Embattled Jamaican Dave Cameron has staved off the challenge of former Barbadian player Joel Garner…
saying the “Mankad” was well within the rules.
Zimbabwe needed only three runs in the final over with one wicket in hand in Tuesday’s game in Chittagong when Keemo Paul ran Richard Ngarava out without entering his delivery stride,
scuppering the African minnows’ hopes of a surprise place in the quarter-finals. The umpires, who initially did not give the decision, asked the West Indies players if they wanted to uphold the appeal and after receiving confirmation, the matter was referred to the third umpire which confirmed that Ngarava’s bat was not behind the line.
Such a dismissal is popularly known as “Mankading” in cricket referring to Indian left-arm spinner Vinoo Mankad, who dismissed Australian batsman Bill Brown twice in such a fashion in 1947. “I mean, a law is a law, right?” Gill told AFP when asked for a comment on the controversy ahead of his team’s quarter-final clash against Pakistan on Monday. But Australian coach Darren Lehmann, England one-day international captain Eoin Morgan and former New Zealand captain Stephen Fleming led a chorus of outrage against the dismissal, labelling the West Indies’ actions “disgraceful” on Twitter.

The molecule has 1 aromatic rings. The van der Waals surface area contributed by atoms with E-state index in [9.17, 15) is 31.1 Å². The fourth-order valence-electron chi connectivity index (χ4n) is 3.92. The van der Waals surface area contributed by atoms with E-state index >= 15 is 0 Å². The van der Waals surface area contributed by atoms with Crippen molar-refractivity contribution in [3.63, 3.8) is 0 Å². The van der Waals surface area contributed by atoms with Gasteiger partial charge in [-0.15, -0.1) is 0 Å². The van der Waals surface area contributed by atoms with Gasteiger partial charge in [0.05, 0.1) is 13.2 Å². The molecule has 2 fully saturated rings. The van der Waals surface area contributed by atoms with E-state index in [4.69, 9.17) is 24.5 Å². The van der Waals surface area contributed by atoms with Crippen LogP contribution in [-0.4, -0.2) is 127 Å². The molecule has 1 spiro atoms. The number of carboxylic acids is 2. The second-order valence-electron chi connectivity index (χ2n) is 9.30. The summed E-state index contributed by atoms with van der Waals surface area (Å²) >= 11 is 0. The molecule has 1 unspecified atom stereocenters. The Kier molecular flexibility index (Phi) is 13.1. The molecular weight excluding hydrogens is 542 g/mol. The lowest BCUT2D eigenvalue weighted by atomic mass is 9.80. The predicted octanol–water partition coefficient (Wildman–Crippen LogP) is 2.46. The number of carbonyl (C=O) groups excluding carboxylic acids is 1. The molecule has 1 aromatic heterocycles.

“This is not a good look. absolutely disgraceful behaviour!!” Fleming posted on the microblogging site. “Disgraceful behaviour in the U19CWC. WI’s should be embarrassed!!” Morgan tweeted.
But some former players and coaches defended the “Mankad”. “If it is in the rule book it is all about personal decision making,” Bangladesh coach Chandika Hathurusinghe told AFP on Friday.
It’s the highway for freeloaders and parasites in cricket
Hungary buses first refugees to Austrian border
Marvan Atapattu resigns as Sri Lanka coach after India defeat
‘My role for the team is the same as it was 5-7 years back’, says Harbhajan Singh
The International Cricket Council refused to make any comment on dismissal but referred to a statement its cricket committee chief Anil Kumble made in 2014.